Reissue CDs Weekly: Marianne Faithfull, Françoise Hardy, Pia Fraus | reviews, news & interviews
Reissue CDs Weekly: Marianne Faithfull, Françoise Hardy, Pia Fraus
Reissue CDs Weekly: Marianne Faithfull, Françoise Hardy, Pia Fraus
A revitalised Sixties survivor, the tentative early days of a French icon and top-notch indie from an unlikely quarter
In 1979, there was no obvious place for Marianne Faithfull. Identified with the Sixties and the baggage which came from her relationship with Mick Jagger, she had spent part of the decade living on a wall in Soho, a drug addict with few prospects, a period harrowingly detailed in her autobiography. There was an album in 1976, the humdrum, country flavoured Dreamin’ my Dreams, but punk, surprisingly, offered a life line. She appeared on stage with pop-punkers The Boys and, in 1979, issued the extraordinary Broken English, which sounded of its time yet didn’t side-step the past. It still sounds fresh.
An exemplary reissue, this deluxe edition of Broken English does the job properly. Patrick Humphries’ liner notes tell the story and more. The second disc is a previously unheard version of the album, the unadorned basis of what was finally issued. Also included is Derek Jarman's film made for the album (in MP4 format), a version of “Sister Morphine” originally issued on a compilation and as a B-side, and the single version of the title track.
'The Ballad of Lucy Jordan' was at one with the dark clouds gathering over music in the wake of punk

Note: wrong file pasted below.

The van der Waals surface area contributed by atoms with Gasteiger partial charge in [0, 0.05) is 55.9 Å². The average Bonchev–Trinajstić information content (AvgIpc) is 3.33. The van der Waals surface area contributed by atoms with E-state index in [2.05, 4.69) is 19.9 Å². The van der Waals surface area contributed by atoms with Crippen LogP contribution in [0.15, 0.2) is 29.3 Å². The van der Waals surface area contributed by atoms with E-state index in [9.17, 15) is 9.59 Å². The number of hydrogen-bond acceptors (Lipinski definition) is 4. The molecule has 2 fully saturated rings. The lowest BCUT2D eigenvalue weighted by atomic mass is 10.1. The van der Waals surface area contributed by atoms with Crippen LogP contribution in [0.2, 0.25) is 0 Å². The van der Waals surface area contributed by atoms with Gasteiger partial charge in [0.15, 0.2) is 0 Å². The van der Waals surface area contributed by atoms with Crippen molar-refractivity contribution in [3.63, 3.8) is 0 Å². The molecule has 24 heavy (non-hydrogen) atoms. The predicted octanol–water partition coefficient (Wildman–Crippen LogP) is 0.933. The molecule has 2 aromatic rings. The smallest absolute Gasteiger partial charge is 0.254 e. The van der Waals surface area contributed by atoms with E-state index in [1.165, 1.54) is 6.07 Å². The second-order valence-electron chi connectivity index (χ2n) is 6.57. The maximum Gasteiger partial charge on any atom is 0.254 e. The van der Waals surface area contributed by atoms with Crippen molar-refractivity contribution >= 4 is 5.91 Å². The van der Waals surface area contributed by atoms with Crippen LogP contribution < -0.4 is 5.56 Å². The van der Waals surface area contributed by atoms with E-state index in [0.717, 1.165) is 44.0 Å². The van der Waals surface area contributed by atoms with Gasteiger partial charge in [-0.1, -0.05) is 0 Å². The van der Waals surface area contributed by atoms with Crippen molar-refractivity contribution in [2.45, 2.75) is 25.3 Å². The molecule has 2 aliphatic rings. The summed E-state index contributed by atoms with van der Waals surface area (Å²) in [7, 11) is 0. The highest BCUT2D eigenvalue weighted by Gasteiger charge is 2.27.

Broken English was trailed by the single of Faithfull’s synth-driven cover of Shel Silverstein’s "The Ballad of Lucy Jordan", which nominally built on the country angle of Dreamin’ my Dreams. That the song had then most recently been tackled (in 1976) by Lee Hazlewood telegraphs the darkness inherent to its appeal. The story of a descent into a maelstrom, in Faithfull's hands it seemed like an alternative, yet believable, take on her own life (it later cropped up on the soundtrack to Thelma and Louise – the promo video for the single is seen at the end of this). Pin-sharp, it was laceratingly at one with the dark clouds gathering over music in the wake of punk.
The album followed. Attention focused on her razor-edge take of John Lennon’s “Working Class Hero” - discussed trenchantly in the liner notes – and its closing track, a sonic open wound called “Why D’ya Do It?”. Explicitly drawing from Hendrix’s version of Dylan’s “All Along the Watchtower”, it set Heathcoat Williams’ words to music. Although lyrics like "'Why'd ya do it?', she said, 'Why'd you let her suck your cock?'” and “every time I see your dick, I see her cunt in my bed” attracted attention and the ban of the song in some territories, it’s a recording of rare majesty and beauty.
Overall, Broken English was sequenced to build up to that pay off. It still compels. The lost, first version of the album brings new insight. It’s not so much a demo, but finished recordings with a traditional band that were subsequently made over with new rhythms and the addition of synthesisers played by her Island Records label mate Steve Winwood.